|Title||Circulating n-3 fatty acids and linoleic acid as indicators of dietary fatty acid intake in post-myocardial infarction patients|
|Author(s)||Pertiwi, K.; Kok, D.E.; Wanders, A.J.; Goede, J. de; Zock, P.L.; Geleijnse, J.M.|
|Source||Nutrition, Metabolism & Cardiovascular Diseases 29 (2019)4. - ISSN 0939-4753 - p. 343 - 350.|
Nutrition and Disease
Human Nutrition & Health
|Publication type||Refereed Article in a scientific journal|
|Keyword(s)||Biomarkers - Cardiac patients - Circulating fatty acids - Dietary fatty acids - Food frequency questionnaire - Linoleic acid - n-3 fatty acids - Plasma fatty acids|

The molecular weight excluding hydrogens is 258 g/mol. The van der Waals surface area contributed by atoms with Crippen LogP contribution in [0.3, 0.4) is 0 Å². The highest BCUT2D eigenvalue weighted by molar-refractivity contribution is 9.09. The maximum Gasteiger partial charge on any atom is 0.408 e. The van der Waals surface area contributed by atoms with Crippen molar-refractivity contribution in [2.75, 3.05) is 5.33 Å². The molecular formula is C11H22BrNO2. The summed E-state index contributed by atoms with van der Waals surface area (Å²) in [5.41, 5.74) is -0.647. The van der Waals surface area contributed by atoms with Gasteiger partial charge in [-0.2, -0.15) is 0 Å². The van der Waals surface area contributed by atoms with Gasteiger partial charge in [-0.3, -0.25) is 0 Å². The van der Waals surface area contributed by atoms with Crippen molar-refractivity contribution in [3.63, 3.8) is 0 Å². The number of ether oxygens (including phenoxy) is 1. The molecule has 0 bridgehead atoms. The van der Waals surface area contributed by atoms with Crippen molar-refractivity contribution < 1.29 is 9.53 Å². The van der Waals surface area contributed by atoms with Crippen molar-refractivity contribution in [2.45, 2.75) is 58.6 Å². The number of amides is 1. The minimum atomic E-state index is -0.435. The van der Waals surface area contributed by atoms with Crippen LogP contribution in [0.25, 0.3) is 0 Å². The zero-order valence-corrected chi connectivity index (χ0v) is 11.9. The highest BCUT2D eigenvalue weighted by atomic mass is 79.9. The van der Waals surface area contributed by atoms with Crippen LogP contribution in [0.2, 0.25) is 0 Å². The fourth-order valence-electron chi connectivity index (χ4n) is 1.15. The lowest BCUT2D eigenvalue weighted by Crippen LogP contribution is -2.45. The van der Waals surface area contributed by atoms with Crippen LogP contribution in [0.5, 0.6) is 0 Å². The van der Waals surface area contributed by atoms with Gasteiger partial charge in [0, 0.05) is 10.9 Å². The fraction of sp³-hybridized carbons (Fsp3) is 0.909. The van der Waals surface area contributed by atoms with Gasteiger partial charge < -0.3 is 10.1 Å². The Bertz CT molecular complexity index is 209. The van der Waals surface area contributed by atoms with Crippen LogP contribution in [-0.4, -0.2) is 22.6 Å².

Background and aims: Population-based studies often use plasma fatty acids (FAs) as objective indicators of FA intake, especially for n-3 FA and linoleic acid (LA). The relation between dietary and circulating FA in cardiometabolic patients is largely unknown. We examined whether dietary n-3 FA and LA were reflected in plasma lipid pools in post-myocardial infarction (MI) patients. Methods and results: Patients in Alpha Omega Cohort filled out a 203-item food-frequency questionnaire from which eicosapentaenoic acid (EPA), docosahexaenoic acid (DHA), alpha-linolenic acid (ALA), and LA intake were calculated. Circulating individual FA (% total FA) were assessed in cholesteryl esters (CE; n = 4066), phospholipids (PL; n = 838), and additionally in total plasma for DHA and LA (n = 739). Spearman correlation coefficients (rs) were calculated for dietary vs. circulating FA. Circulating FA were also compared across dietary FA quintiles, overall and in subgroups by sex, obesity, diabetes, statin use, and high alcohol intake. Patients were on average 69 years old and 79% was male. Moderate correlations between dietary and circulating levels were observed for EPA (rs ∼0.4 in CE and PL) and DHA (rs ∼0.5 in CE and PL, ∼0.4 in total plasma), but not for ALA (rs ∼0.0). Weak correlations were observed for LA (rs 0.1 to 0.2). Plasma LA was significantly lower in statin users and in patients with a high alcohol intake. Conclusions: In post-MI patients, dietary EPA and DHA were well reflected in circulating levels. This was not the case for LA, which may partly be influenced by alcohol use and statins.